The situation is that we toss a coin N times. We note the outcome of each flip and we find the distribution of how many times the coin flipped the 'same way' n times in a row, for n = 1,2,3 etc (for N throws of ~ 1000 we wouldn't really go further than n = 12). i.e we count how many times the coin flips the same way (heads or tails) just once in a row (..T.. or ..H..), how many times it flips twice in a row (..TT.. or ..HH..), three times etc and then graph the frequency.

This distribution will be an exponential distribution, with a basic graph shown below (I have repeated the full experiement with N = 1000, 10 times and graphed the respective frequency for all 10 runs). This is fairly easy to think about as there should be roughly twice as many instances of (n-1) as n, because for every time we get the same outcome n-1 times in a row there is then a 50% chance of getting the same again.

enter image description here

My first question is, can someone actually analytically derive this distribution, rather than it currently just being my loose intuition?

Secondly, how would you then conduct a hypthesis test, for a sample of size N, in order to guage whether the set of produced heads and tails (or 0s and 1s, obviously doesn't really matter) were produced completely independantly and with a constant probability of 0.5?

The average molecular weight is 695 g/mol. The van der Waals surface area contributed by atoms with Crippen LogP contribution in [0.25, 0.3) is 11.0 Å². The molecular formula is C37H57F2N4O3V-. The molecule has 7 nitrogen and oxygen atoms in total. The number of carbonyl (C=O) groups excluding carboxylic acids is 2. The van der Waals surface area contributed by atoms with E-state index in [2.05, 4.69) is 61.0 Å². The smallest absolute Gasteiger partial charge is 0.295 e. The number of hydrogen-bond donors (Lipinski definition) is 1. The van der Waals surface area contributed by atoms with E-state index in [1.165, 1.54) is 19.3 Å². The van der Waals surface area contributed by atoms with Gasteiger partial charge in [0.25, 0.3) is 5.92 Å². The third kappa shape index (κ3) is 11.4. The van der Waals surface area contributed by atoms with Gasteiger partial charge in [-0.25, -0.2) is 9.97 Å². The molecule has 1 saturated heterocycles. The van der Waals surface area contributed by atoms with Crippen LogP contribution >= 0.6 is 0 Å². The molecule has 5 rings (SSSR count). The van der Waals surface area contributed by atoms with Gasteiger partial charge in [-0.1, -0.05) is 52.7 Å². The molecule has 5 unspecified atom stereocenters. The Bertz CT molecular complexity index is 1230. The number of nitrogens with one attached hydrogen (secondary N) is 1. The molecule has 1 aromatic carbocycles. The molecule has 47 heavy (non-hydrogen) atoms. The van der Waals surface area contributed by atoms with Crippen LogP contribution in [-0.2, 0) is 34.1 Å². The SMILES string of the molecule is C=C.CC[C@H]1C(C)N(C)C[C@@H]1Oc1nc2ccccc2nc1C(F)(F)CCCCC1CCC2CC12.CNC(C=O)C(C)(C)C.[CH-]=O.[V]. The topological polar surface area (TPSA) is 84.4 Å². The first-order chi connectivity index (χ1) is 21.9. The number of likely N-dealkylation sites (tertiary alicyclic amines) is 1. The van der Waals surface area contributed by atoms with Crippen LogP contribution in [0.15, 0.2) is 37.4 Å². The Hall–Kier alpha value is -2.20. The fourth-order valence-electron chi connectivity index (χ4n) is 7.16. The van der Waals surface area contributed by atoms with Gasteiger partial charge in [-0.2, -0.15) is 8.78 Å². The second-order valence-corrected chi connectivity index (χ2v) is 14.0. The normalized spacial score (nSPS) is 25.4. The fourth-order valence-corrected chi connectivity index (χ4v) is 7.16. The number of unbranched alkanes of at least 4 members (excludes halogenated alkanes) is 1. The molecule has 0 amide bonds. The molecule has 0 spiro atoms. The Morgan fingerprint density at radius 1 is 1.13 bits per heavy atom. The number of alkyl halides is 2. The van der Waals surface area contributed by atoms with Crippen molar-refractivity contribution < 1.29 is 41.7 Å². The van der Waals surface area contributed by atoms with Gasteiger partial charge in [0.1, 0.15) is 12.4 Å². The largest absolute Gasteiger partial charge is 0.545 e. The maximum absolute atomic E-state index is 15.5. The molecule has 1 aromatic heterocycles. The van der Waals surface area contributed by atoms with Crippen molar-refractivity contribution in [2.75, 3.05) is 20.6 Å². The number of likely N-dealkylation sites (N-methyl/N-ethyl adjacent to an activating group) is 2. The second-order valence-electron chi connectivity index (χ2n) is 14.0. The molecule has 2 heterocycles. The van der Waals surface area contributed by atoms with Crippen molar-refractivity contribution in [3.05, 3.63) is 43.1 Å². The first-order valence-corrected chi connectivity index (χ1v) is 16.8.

It's obviously easy to check the final total number of heads and tails or 0s and 1s in order to hypothesis-test the probability value p (binomial distribution) but I need to figure out a way of hypothesis testing that the distribution of congruent outcomes, of degree n, fits the null hypothesis that all samples/coin flips were completely independant and probability remained constant at p.

Standard Chi square testing shouldn't work, unless I'm mistaken, as if we take the Xn to be the number of runs of degree n (for each value of n) then this is not a normally distributed variable.

Thanks in advance...

  • $\begingroup$ This is called a runs test. Knuth has an extensive discussion in The Art of Computer Programming Vol. II. $\endgroup$
    – whuber
    Commented Sep 10, 2022 at 15:42

1 Answer 1


Your intuition about the limit distribution of the longest consecutive streak of heads is correct.

There is a theorem, proved by Antónia Földes in "The limit distribution of the length of the longest head-run" (1979), that states:

Suppose, $\tau(n)$ is the largest streak of heads among $n$ independent throws of an unbiased coin. Then $\frac{\tau(n)}{2^{n + 1}}$ converges in distribution to $Exp(1)$ (or equivalently $\lim_{n \to \infty} P(\frac{\tau(n)}{2^{n + 1}} < x) = 1 - e^{-x}$ for all $x \in [0; +\infty)$)

  • $\begingroup$ ahhh interesting, that's really helpful, thanks! $\endgroup$
    – Sam White
    Commented Sep 10, 2022 at 16:04

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